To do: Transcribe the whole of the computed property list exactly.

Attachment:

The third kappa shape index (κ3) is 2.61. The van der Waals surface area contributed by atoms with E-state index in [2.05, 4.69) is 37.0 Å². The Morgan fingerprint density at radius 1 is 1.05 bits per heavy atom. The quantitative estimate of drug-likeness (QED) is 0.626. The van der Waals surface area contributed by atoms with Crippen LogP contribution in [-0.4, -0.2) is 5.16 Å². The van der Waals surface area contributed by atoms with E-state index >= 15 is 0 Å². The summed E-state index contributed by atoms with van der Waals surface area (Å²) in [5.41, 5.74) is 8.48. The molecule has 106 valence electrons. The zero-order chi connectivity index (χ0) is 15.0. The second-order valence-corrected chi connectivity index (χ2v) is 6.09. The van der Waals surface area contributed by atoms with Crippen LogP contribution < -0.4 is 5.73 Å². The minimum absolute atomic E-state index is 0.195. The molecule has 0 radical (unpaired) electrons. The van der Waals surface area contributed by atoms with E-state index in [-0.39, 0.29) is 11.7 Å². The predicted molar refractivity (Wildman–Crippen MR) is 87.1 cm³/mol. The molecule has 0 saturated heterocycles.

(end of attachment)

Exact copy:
The third kappa shape index (κ3) is 2.61. The van der Waals surface area contributed by atoms with E-state index in [2.05, 4.69) is 37.0 Å². The Morgan fingerprint density at radius 1 is 1.05 bits per heavy atom. The quantitative estimate of drug-likeness (QED) is 0.626. The van der Waals surface area contributed by atoms with Crippen LogP contribution in [-0.4, -0.2) is 5.16 Å². The van der Waals surface area contributed by atoms with E-state index >= 15 is 0 Å². The summed E-state index contributed by atoms with van der Waals surface area (Å²) in [5.41, 5.74) is 8.48. The molecule has 106 valence electrons. The zero-order chi connectivity index (χ0) is 15.0. The second-order valence-corrected chi connectivity index (χ2v) is 6.09. The van der Waals surface area contributed by atoms with Crippen LogP contribution < -0.4 is 5.73 Å². The minimum absolute atomic E-state index is 0.195. The molecule has 0 radical (unpaired) electrons. The van der Waals surface area contributed by atoms with E-state index in [-0.39, 0.29) is 11.7 Å². The predicted molar refractivity (Wildman–Crippen MR) is 87.1 cm³/mol. The molecule has 0 saturated heterocycles.